And this is where the film goes positively zonkers. In such great ways.
If you thought the look of the video game world in Wreck-It Ralph were astounding, you ain’t seen nothin’ yet. The vision of directors Rich Moore and Phil Johnston’s translation of everything we love and hate about the internet – from connection speeds to spam to online gaming to viral videos – is vast and overwhelming (again, in a good way), almost becoming apocryphal explanations for the things which ail you while you’ve got your Firefox browser open. All due credit goes to Moore and Johnston’s animation team; their attention to detail upon detail makes their version of the internet a living, breathing, pulsating world. The representation of our online selves darting off at a moment’s notice to another website or clicking on a search engine link is just one of the many perfect touches the creative team behind this film have set up for us to enjoy.
(Click here for an interview with directors Phil Johnston and Rich Moore.)
For all of this technical wizardry, the story keeps up handily; we’re never made to feel like we need to pay attention to one or the other, and it’s a terrific balancing act Moore and Johnston have pulled off. We’re able to keep up as Ralph and Vanellope make their way to eBay to bid on a replacement steering wheel for Mr. Litwak; however, they get a little too into the spirit of bidding by not taking their dollar amounts seriously. When the auction’s over, they owe way more than they expected, and they have no way to pay for it. Enter J.P. Spamley (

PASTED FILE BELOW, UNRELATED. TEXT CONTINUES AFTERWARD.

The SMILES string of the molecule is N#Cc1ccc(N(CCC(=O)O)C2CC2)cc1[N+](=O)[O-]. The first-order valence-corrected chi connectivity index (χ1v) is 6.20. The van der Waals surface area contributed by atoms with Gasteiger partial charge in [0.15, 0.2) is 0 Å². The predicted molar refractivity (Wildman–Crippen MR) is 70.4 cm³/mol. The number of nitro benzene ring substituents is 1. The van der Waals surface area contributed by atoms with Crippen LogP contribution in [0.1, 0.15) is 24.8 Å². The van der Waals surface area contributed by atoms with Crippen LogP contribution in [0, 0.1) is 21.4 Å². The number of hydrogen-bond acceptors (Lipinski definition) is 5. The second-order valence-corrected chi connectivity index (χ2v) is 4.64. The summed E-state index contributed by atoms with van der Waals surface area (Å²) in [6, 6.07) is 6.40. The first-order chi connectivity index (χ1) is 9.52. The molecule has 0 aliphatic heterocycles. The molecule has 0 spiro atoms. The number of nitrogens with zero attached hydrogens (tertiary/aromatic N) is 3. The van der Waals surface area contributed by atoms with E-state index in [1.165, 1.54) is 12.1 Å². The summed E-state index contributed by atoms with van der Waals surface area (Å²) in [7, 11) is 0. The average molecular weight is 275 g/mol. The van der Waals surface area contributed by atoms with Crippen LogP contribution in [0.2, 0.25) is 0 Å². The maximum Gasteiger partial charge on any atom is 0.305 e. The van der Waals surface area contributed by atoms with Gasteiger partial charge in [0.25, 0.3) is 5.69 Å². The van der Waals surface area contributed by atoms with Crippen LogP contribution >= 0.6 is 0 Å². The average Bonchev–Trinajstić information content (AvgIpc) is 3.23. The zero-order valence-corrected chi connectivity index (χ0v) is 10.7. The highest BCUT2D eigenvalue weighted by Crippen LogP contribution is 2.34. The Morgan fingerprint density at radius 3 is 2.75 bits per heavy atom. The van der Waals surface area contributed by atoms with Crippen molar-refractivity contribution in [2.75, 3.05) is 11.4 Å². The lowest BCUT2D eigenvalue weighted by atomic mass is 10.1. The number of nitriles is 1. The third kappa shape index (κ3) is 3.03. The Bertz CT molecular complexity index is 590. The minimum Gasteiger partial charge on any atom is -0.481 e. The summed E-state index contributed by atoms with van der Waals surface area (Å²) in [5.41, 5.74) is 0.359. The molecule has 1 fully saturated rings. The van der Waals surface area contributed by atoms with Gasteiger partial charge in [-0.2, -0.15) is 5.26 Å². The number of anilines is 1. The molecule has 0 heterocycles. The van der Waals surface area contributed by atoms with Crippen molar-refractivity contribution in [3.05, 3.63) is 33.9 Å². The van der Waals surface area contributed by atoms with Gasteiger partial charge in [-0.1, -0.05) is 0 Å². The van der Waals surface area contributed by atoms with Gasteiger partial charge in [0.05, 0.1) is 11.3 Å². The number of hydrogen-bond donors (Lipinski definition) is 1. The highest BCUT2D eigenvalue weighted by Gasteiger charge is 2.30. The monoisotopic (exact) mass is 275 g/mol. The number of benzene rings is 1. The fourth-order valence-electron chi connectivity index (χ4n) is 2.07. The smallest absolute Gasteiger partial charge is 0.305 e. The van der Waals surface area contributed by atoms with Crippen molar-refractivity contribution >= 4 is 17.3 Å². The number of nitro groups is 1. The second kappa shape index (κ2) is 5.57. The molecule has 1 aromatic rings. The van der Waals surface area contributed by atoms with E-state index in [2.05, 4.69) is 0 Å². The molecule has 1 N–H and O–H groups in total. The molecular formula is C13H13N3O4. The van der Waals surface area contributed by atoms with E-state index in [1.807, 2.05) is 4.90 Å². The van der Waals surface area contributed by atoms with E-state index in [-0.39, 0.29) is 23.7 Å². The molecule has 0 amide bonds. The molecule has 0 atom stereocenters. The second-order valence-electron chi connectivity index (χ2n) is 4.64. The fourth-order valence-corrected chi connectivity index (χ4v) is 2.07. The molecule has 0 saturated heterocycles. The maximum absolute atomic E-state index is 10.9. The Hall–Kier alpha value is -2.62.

Bill Hader uncredited performer), a shady figure who promises Ralph and Vanellope a lot of money if they steal a sought-after car from a game called “Slaughter Race.”
Picture “Slaughter Race” as your typical massively-multiplayer online game in the spirit of “Grand Theft Auto III.” Now, picture Ralph and Vanellope venturing into that world and seeing what happens when they see what happens to people who try to steal this prized automobile. It belongs to someone named Shank (Gal Gadot), who – along with her ruthless gang – takes no prisoners and shows zero mercy. Almost immediately, Vanellope’s attracted to this world and how it breaks her out of her routine “Sugar Rush” life, all to Ralph’s consternation. The rest of the film centers on Vanellope’s growth away from her own game and also Ralph himself; he’s got no friend like her, and he’s not ready to let her go into this wasteland of a game. The contrast couldn’t be more clear – she’s running around in a place straight out of Mad Max: Fury Road in (basically) mint-green hoodie pajamas.